Meet The Dean: U.C. Davis School of Veterinary Medicine

Dr. Michael D Lairmore is the dean of the U.C. Davis School of Veterinary Medicine, and presides the William R. Pritchard Veterinary Medical Teaching Hospital, the California Animal Health and Food Safety Laboratory System and more.

Dean Michael Lairmore

University of California School of Veterinary Medicine

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Dr. Michael D Lairmore’s first veterinary job after graduation was working as a mixed animal veterinarian in Pennsylvania. Although he enjoyed the work, he left the practice to enroll in a Ph.D. program to fulfill his desire of learning a specialty. This path led him to academia where he is now dean of the U.C. Davis School of Veterinary Medicine. Lairmore oversees all School of Veterinary Medicine activities, personnel, facilities and funding resources. He also presides over the William R. Pritchard Veterinary Medical Teaching Hospital, the California Animal Health and Food Safety Laboratory System, the Veterinary Medicine Teaching and Research Center in Tulare, Veterinary Medicine Extension and other centers of excellence.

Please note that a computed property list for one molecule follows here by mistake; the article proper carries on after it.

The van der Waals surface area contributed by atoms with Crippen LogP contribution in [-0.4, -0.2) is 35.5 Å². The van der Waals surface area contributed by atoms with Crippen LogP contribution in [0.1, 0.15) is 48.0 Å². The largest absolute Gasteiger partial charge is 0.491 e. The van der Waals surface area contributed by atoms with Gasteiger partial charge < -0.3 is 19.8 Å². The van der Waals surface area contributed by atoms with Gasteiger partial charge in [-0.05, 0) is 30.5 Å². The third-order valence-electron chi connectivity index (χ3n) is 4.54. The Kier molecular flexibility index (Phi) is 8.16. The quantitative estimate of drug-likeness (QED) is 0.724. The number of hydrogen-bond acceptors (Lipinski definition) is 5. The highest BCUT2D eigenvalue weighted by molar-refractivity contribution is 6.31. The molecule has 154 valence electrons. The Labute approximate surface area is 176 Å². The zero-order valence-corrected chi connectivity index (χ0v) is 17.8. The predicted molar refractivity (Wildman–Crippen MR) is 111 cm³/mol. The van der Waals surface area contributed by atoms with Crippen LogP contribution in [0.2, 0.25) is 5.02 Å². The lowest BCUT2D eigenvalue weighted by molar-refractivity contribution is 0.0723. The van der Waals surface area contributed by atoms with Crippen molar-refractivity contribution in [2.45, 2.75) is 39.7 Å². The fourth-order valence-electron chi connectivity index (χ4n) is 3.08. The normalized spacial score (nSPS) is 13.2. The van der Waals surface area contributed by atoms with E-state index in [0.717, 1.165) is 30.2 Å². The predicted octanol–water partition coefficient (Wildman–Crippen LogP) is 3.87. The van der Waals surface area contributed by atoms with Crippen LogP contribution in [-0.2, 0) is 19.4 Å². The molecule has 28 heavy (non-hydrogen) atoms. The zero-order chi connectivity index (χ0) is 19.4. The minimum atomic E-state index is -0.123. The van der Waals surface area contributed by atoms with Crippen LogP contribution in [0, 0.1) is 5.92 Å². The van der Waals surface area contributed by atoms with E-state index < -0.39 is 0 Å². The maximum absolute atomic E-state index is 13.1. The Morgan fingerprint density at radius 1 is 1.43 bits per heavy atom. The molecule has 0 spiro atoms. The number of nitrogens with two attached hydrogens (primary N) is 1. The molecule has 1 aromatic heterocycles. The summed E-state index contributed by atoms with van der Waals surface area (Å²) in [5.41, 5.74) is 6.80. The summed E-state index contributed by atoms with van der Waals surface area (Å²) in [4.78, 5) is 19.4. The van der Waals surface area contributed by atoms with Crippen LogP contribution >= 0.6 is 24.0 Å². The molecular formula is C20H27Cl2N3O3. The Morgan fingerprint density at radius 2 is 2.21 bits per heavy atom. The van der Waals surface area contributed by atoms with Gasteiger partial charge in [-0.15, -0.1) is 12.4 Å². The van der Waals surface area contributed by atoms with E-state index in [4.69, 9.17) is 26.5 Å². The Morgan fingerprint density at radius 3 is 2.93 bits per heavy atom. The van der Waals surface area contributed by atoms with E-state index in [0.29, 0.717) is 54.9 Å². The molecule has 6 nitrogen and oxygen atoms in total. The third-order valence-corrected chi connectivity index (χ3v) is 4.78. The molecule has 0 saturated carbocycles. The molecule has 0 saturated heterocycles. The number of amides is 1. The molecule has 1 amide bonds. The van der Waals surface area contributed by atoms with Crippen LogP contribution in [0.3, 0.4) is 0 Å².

Q. Why did you enter veterinary medicine?

A. Having spent a large portion of my childhood outside, I was curious about the natural world. I enjoyed the complex world of biology. How biological systems worked was fascinating to me.

Q. What was your first veterinary job after graduation?

A. A dairy predominant practice in Oxford, Pa., working as a mixed animal veterinarian in a four-person practice. I enjoyed practicing in the rolling hills of Southeastern Pennsylvania with small- to medium-sized herds mixed with small animal practice in the afternoons, evenings and on weekends.